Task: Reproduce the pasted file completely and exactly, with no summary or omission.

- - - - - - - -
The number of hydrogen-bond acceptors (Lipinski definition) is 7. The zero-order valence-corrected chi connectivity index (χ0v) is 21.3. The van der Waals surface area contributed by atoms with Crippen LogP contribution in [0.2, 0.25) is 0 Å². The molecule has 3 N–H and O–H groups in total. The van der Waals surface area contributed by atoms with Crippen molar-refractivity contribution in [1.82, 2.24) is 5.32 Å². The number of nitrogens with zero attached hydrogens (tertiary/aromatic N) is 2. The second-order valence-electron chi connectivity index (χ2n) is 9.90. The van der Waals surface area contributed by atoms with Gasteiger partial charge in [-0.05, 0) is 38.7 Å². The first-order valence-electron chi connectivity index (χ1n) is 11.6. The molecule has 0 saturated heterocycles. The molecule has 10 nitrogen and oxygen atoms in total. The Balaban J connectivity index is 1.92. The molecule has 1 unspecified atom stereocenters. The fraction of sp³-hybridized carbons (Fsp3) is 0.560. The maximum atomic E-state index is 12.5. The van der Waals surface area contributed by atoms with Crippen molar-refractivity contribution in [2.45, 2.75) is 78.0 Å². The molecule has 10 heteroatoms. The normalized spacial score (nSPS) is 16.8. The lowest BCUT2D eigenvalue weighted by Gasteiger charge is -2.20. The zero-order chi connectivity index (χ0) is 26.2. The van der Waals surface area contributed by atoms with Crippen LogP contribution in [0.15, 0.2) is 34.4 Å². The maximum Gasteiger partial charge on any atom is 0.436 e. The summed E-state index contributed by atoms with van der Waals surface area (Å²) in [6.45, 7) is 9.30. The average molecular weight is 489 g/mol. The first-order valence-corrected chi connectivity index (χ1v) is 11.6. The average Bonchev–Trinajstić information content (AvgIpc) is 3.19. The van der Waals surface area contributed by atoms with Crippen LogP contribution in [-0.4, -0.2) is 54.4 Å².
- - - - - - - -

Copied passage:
The number of hydrogen-bond acceptors (Lipinski definition) is 7. The zero-order valence-corrected chi connectivity index (χ0v) is 21.3. The van der Waals surface area contributed by atoms with Crippen LogP contribution in [0.2, 0.25) is 0 Å². The molecule has 3 N–H and O–H groups in total. The van der Waals surface area contributed by atoms with Crippen molar-refractivity contribution in [1.82, 2.24) is 5.32 Å². The number of nitrogens with zero attached hydrogens (tertiary/aromatic N) is 2. The second-order valence-electron chi connectivity index (χ2n) is 9.90. The van der Waals surface area contributed by atoms with Gasteiger partial charge in [-0.05, 0) is 38.7 Å². The first-order valence-electron chi connectivity index (χ1n) is 11.6. The molecule has 0 saturated heterocycles. The molecule has 10 nitrogen and oxygen atoms in total. The Balaban J connectivity index is 1.92. The molecule has 1 unspecified atom stereocenters. The fraction of sp³-hybridized carbons (Fsp3) is 0.560. The maximum atomic E-state index is 12.5. The van der Waals surface area contributed by atoms with Crippen molar-refractivity contribution in [2.45, 2.75) is 78.0 Å². The molecule has 10 heteroatoms. The normalized spacial score (nSPS) is 16.8. The lowest BCUT2D eigenvalue weighted by Gasteiger charge is -2.20. The zero-order chi connectivity index (χ0) is 26.2. The van der Waals surface area contributed by atoms with Crippen LogP contribution in [0.15, 0.2) is 34.4 Å². The maximum Gasteiger partial charge on any atom is 0.436 e. The summed E-state index contributed by atoms with van der Waals surface area (Å²) in [6.45, 7) is 9.30. The average molecular weight is 489 g/mol. The first-order valence-corrected chi connectivity index (χ1v) is 11.6. The average Bonchev–Trinajstić information content (AvgIpc) is 3.19. The van der Waals surface area contributed by atoms with Crippen LogP contribution in [-0.4, -0.2) is 54.4 Å².